9:05 a.m. on July 10, 2010 (EDT)
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This is the article from REI I was refering to. Without having to buy a book on backpacking, this gives you some good advice and general guidelines on how to pack.

http://www.rei.com/expertadvice/articles/loading+backpack.html

2:14 p.m. on July 10, 2010 (EDT)
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dwoods,

Welcome! I don't know if you have a Blue Ridge Mountain Sports store nearby [or some outdoors store that is similar] but they usually have classes during the week where you can go and "learn" how to pack your pack. They typically have a variety of classes related to hiking/camping.

10:00 a.m. on July 12, 2010 (EDT)
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Thanks for all the help guys. I wouldnt pack the bear spray in the pack and i think 2 cans just in case you lose one or damge one or have accidental discharge. IDK maybe im over thinking the whole bear thing.

10:39 p.m. on July 12, 2010 (EDT)
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Thanks for all the help guys. I wouldnt pack the bear spray in the pack and i think 2 cans just in case you lose one or damge one or have accidental discharge. IDK maybe im over thinking the whole bear thing.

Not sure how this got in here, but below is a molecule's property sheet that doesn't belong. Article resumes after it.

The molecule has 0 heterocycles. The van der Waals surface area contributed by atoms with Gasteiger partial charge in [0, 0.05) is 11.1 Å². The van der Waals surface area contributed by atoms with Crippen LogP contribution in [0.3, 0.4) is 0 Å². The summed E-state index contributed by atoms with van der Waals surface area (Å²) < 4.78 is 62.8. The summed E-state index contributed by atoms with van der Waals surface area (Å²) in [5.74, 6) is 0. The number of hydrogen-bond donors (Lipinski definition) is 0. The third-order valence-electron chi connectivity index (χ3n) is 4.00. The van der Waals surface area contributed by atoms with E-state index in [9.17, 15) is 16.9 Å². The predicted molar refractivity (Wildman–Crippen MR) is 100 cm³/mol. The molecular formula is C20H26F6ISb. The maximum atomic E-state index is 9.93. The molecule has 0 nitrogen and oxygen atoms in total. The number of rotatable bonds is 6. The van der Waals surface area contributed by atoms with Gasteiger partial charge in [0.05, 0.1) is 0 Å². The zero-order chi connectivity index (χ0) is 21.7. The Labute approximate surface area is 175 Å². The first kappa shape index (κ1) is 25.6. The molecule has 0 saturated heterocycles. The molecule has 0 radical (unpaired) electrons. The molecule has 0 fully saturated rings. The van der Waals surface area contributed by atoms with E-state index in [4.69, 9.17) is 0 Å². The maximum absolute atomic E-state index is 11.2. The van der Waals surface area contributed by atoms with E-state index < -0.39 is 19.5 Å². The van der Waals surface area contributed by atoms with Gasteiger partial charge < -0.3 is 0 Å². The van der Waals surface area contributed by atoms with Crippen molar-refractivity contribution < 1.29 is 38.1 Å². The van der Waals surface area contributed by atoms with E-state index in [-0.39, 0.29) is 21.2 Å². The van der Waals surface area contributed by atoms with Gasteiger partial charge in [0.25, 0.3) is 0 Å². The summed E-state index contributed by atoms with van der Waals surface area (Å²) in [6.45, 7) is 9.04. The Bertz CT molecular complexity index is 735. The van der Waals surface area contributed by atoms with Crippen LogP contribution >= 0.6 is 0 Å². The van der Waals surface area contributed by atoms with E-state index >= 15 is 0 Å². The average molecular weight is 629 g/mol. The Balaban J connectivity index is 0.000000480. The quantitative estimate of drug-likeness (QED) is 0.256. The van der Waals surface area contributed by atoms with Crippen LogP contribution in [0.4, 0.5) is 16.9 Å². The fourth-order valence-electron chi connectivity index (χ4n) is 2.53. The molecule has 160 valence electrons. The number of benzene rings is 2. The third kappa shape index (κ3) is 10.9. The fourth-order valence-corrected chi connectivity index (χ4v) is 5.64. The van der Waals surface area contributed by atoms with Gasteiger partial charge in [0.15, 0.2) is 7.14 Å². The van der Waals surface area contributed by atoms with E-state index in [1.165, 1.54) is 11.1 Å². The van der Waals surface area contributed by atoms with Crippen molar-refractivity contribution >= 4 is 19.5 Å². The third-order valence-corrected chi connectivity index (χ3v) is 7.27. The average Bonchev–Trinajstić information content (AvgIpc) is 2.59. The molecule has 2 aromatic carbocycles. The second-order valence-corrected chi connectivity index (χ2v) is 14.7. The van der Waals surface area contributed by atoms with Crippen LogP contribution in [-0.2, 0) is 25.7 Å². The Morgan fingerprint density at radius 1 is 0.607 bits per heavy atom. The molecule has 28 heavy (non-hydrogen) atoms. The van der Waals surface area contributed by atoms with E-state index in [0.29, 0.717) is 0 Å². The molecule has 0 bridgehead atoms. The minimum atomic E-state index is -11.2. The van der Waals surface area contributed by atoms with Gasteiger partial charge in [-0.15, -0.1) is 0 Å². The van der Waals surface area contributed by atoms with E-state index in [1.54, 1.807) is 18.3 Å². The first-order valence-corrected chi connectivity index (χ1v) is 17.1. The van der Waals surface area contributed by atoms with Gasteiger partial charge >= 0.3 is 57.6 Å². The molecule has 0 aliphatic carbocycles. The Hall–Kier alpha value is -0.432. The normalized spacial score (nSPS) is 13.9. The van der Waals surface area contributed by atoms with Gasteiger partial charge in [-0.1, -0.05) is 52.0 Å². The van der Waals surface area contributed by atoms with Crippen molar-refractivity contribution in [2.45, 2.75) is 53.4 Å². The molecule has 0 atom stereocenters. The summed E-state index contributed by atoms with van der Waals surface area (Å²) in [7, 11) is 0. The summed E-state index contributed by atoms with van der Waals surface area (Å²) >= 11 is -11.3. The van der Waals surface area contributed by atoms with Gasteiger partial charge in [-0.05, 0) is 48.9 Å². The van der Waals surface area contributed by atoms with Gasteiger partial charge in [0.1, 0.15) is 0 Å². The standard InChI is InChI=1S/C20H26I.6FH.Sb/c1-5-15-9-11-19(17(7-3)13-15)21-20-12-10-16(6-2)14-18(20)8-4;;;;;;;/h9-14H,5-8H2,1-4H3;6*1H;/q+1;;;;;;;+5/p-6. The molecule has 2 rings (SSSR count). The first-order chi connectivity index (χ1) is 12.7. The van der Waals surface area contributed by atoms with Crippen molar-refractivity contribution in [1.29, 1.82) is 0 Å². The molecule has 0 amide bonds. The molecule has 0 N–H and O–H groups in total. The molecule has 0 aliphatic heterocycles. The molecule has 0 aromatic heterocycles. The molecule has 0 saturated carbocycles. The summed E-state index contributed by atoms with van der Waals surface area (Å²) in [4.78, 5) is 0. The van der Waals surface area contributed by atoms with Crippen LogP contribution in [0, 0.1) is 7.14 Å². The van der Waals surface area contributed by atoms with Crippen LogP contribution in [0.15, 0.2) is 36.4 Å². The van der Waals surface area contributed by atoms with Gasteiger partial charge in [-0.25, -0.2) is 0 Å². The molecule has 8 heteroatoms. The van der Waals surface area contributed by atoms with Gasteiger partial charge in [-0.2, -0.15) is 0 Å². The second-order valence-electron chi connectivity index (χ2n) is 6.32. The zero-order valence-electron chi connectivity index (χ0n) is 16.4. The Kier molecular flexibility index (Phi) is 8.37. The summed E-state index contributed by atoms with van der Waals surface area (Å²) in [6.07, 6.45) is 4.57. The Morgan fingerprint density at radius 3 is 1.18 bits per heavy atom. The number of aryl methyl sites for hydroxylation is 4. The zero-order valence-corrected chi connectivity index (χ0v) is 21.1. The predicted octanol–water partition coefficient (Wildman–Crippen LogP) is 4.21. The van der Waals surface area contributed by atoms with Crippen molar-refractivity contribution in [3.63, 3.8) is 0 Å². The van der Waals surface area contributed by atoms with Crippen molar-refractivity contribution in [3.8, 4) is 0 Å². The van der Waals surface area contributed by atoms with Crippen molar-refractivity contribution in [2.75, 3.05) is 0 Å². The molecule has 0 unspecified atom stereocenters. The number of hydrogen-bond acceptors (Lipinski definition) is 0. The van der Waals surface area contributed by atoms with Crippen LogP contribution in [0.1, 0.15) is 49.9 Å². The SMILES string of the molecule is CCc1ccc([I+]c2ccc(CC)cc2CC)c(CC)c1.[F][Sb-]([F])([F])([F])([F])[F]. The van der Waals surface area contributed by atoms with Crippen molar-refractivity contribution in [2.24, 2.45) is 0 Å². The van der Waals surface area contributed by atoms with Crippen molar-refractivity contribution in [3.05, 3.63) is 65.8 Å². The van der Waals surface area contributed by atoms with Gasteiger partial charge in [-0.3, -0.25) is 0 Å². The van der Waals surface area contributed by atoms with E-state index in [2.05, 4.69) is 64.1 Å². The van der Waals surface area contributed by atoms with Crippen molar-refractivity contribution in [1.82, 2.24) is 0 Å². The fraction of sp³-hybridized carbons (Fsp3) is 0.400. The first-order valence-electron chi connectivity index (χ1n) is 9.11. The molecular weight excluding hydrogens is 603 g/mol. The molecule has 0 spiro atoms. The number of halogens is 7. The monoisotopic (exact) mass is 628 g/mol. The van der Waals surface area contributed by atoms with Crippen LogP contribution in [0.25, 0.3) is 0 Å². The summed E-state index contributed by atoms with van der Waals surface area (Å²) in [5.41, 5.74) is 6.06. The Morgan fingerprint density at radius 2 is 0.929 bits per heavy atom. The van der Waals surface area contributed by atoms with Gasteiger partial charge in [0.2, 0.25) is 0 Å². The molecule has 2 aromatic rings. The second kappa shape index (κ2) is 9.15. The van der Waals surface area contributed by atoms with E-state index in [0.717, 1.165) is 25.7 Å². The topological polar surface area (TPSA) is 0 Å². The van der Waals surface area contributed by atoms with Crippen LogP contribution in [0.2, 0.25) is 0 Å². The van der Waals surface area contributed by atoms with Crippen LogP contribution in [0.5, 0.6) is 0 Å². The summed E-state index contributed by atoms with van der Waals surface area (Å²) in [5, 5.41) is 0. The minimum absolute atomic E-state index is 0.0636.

Where will you be hiking?

4:55 a.m. on July 13, 2010 (EDT)
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Thanks for all the help guys. I wouldnt pack the bear spray in the pack and i think 2 cans just in case you lose one or damge one or have accidental discharge. IDK maybe im over thinking the whole bear thing.

In that case bring an extra pair of undershorts too. You'll need it regardless if the first can fails to operate or not.
Ed

8:38 a.m. on July 13, 2010 (EDT)
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Im camping in the Canyon area of Yellowstone between Ice Lake and Cascade lake. It is a Bear Management area during late winter early spring

4:11 a.m. on July 14, 2010 (EDT)
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I've almost walked right into a bear, and they live in my back yard. Typically they're just as scared of you as you are of them. If you see one, just get the #$*@ out of its way. I've found air horns to be a much better deterrent than bear mace/spray (unless its walking around your tent).

But back to the info, Swiss Gear doesn't make very good or comfortable packs. One of my friends has one for his laptop and tried on one of my jansport day packs and said its night & day (and Jansport really isn't even top of the line either, just experienced).

If I were you, I'd definitely look at other packs, even buying them off e-bay (you can typically resell them for the same amount you bought it) until you find one that fits you perfect - once you've mastered packing it.